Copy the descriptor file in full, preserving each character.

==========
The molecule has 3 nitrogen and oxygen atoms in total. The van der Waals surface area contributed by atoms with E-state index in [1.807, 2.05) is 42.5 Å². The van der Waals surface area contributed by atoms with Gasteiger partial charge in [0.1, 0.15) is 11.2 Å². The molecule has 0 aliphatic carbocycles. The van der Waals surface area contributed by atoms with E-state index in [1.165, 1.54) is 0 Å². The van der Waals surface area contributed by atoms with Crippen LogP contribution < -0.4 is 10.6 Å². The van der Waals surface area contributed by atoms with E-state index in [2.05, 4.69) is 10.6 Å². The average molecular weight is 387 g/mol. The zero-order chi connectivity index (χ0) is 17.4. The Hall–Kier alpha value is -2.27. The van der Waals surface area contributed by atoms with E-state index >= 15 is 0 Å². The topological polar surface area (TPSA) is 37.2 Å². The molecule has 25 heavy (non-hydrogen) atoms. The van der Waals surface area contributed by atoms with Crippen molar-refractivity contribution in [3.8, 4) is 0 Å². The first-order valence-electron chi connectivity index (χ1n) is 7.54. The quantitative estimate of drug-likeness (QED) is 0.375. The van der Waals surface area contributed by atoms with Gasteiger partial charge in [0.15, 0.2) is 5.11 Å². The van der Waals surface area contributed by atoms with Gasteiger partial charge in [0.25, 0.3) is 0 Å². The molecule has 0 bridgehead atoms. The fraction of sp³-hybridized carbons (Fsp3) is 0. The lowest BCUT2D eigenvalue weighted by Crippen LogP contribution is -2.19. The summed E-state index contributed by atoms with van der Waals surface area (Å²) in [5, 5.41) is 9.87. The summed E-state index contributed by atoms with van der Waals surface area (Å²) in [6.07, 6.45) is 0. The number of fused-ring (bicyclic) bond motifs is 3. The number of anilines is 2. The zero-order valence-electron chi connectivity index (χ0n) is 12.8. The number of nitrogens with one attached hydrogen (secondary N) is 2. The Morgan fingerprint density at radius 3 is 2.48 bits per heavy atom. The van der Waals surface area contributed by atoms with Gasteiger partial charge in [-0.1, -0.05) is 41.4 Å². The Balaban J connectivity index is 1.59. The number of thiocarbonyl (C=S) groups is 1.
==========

The molecule has 3 nitrogen and oxygen atoms in total. The van der Waals surface area contributed by atoms with E-state index in [1.807, 2.05) is 42.5 Å². The van der Waals surface area contributed by atoms with Gasteiger partial charge in [0.1, 0.15) is 11.2 Å². The molecule has 0 aliphatic carbocycles. The van der Waals surface area contributed by atoms with E-state index in [1.165, 1.54) is 0 Å². The van der Waals surface area contributed by atoms with Crippen LogP contribution < -0.4 is 10.6 Å². The van der Waals surface area contributed by atoms with E-state index in [2.05, 4.69) is 10.6 Å². The average molecular weight is 387 g/mol. The zero-order chi connectivity index (χ0) is 17.4. The Hall–Kier alpha value is -2.27. The van der Waals surface area contributed by atoms with E-state index >= 15 is 0 Å². The topological polar surface area (TPSA) is 37.2 Å². The molecule has 25 heavy (non-hydrogen) atoms. The van der Waals surface area contributed by atoms with Crippen molar-refractivity contribution in [3.8, 4) is 0 Å². The first-order valence-electron chi connectivity index (χ1n) is 7.54. The quantitative estimate of drug-likeness (QED) is 0.375. The van der Waals surface area contributed by atoms with Gasteiger partial charge in [0.15, 0.2) is 5.11 Å². The van der Waals surface area contributed by atoms with Gasteiger partial charge in [0.25, 0.3) is 0 Å². The molecule has 0 bridgehead atoms. The fraction of sp³-hybridized carbons (Fsp3) is 0. The lowest BCUT2D eigenvalue weighted by Crippen LogP contribution is -2.19. The summed E-state index contributed by atoms with van der Waals surface area (Å²) in [5, 5.41) is 9.87. The summed E-state index contributed by atoms with van der Waals surface area (Å²) in [6.07, 6.45) is 0. The number of fused-ring (bicyclic) bond motifs is 3. The number of anilines is 2. The zero-order valence-electron chi connectivity index (χ0n) is 12.8. The number of nitrogens with one attached hydrogen (secondary N) is 2. The Morgan fingerprint density at radius 3 is 2.48 bits per heavy atom. The van der Waals surface area contributed by atoms with Gasteiger partial charge in [-0.1, -0.05) is 41.4 Å². The Balaban J connectivity index is 1.59. The number of thiocarbonyl (C=S) groups is 1.